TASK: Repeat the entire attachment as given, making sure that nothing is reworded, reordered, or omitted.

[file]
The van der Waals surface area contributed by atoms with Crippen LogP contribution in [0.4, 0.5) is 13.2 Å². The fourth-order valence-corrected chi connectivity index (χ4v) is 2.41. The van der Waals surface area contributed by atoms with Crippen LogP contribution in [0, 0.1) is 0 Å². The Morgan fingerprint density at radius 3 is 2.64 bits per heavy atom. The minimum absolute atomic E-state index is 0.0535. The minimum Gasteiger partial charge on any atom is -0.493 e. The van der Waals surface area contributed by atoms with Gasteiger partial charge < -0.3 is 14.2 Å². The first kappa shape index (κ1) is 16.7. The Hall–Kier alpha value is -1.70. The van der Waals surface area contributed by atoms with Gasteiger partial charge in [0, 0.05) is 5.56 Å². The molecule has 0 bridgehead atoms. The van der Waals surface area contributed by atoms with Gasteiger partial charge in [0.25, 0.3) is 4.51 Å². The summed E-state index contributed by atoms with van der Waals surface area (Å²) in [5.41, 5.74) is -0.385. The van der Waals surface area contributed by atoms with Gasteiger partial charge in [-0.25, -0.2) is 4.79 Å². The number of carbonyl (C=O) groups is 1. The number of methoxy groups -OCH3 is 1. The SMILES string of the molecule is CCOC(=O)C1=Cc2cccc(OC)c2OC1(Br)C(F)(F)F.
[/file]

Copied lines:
The van der Waals surface area contributed by atoms with Crippen LogP contribution in [0.4, 0.5) is 13.2 Å². The fourth-order valence-corrected chi connectivity index (χ4v) is 2.41. The van der Waals surface area contributed by atoms with Crippen LogP contribution in [0, 0.1) is 0 Å². The Morgan fingerprint density at radius 3 is 2.64 bits per heavy atom. The minimum absolute atomic E-state index is 0.0535. The minimum Gasteiger partial charge on any atom is -0.493 e. The van der Waals surface area contributed by atoms with Gasteiger partial charge < -0.3 is 14.2 Å². The first kappa shape index (κ1) is 16.7. The Hall–Kier alpha value is -1.70. The van der Waals surface area contributed by atoms with Gasteiger partial charge in [0, 0.05) is 5.56 Å². The molecule has 0 bridgehead atoms. The van der Waals surface area contributed by atoms with Gasteiger partial charge in [0.25, 0.3) is 4.51 Å². The summed E-state index contributed by atoms with van der Waals surface area (Å²) in [5.41, 5.74) is -0.385. The van der Waals surface area contributed by atoms with Gasteiger partial charge in [-0.25, -0.2) is 4.79 Å². The number of carbonyl (C=O) groups is 1. The number of methoxy groups -OCH3 is 1. The SMILES string of the molecule is CCOC(=O)C1=Cc2cccc(OC)c2OC1(Br)C(F)(F)F.